Prior to Fiscal Year 1999, the Adult Education Act required a State to set aside 10 percent of its Basic State Grant funding for people institutionalized in prisons and other facilities, and the Carl D. Perkins Vocational and Applied Technology Education Act required a State to set aside 1 percent of its Basic State Grant funds for correctional education.
The Department contracted for a 30-month study to examine how correctional education programs funded with these federal monies function in medium security, adult, State correctional facilities. In addition, the study will inspect the connection between types of educational programs and different outcomes.
Specifically, the contractor is examining the relationship between correctional education programs and the rates at which inmates:
- earn high school diplomas or General Educational Development certificates
- complete vocational training
- pursue further education
- succeed in finding and keeping employment after release
- remain out of the correctional system
- avoid disciplinary actions while incarcerated
The objectives of the study are to:
- describe how states use federal and State funds to educate incarcerated persons
- examine the goals and approaches of different correctional education programs
- identify which programs achieve their goals and why
The American Institutes for Research has begun the process of drafting a final report for this study. A release date for the report has not been set. Upon publication, the report will be available in the Correctional Education Library.
Three-State Recidivism Study
The Office of Correctional Education and the Correctional Education Association (CEA) are jointly working on a project that examines the impact of correctional education on the rate of recidivism. Through a supplement to an existing grant with the State of Minnesota, technical assistance funds are being used to fund a study utilizing a sample of individuals released from three State correctional systems (Minnesota, Maryland, and Ohio). The sample includes 3,000 individuals (1,000 from each State), a significant percentage of whom will have been exposed to educational programming during their incarceration. CEA personnel are assisting the researchers in the area of data gathering, data management, and coordination with the three State systems involved.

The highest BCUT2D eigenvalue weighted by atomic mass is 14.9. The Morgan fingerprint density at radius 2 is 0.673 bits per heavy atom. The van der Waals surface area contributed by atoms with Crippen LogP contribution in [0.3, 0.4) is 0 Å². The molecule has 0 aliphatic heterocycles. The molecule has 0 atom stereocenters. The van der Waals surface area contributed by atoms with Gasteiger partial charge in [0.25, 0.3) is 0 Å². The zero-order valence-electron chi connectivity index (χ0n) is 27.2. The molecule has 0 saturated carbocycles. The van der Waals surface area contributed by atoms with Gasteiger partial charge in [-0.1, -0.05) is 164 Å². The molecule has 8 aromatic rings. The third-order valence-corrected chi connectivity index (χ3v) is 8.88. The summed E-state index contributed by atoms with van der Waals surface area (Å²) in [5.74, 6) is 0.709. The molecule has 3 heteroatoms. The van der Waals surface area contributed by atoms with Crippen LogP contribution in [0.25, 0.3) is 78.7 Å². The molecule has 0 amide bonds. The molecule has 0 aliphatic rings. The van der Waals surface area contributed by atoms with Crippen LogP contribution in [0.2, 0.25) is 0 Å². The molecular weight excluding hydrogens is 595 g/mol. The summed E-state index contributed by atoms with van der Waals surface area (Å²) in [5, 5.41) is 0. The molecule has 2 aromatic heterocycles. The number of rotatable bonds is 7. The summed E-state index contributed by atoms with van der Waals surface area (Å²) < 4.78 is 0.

The project consists of two data collection phases. The first phase includes giving the TABE (Test of Adult Basic Education) to each person in the sample group as a means of establishing academic competencies. This testing is followed by surveying each member of the sample for data on the following personal characteristics: family situation; educational experiences; and, involvement in drug and alcohol treatment.
The second phase of data collection will involve searching local, State and National crime information databases for rearrest and reincarceration rates. In addition, this phase will include surveying probation/parole staff to determine success of a sample of the study participants in obtaining and retaining employment. Information will be collected on: recidivism rates; further education; and, employment.
Preliminary results from this study will be available in the Correctional Education Library upon publication. The Department expects publication of first-year post-release data in fall 2000.
The product of the literature review done as a precursor to this study -- concise summaries and critiques of 19 studies examining the relationship between correctional education and recidivism -- is currently available from OCE.
Special Education and Incarcerated Youth
The Office of Correctional Education is working in conjunction with a multi-agency task force to produce a series of publications relating to special education and youth in the correctional system. These publications, which will address various issues surrounding delinquency, corrections, and learning disabled youth in custody, will be available in the Correctional Education Library upon publication.
This page last modifiedMarch 17, 2003 (syr).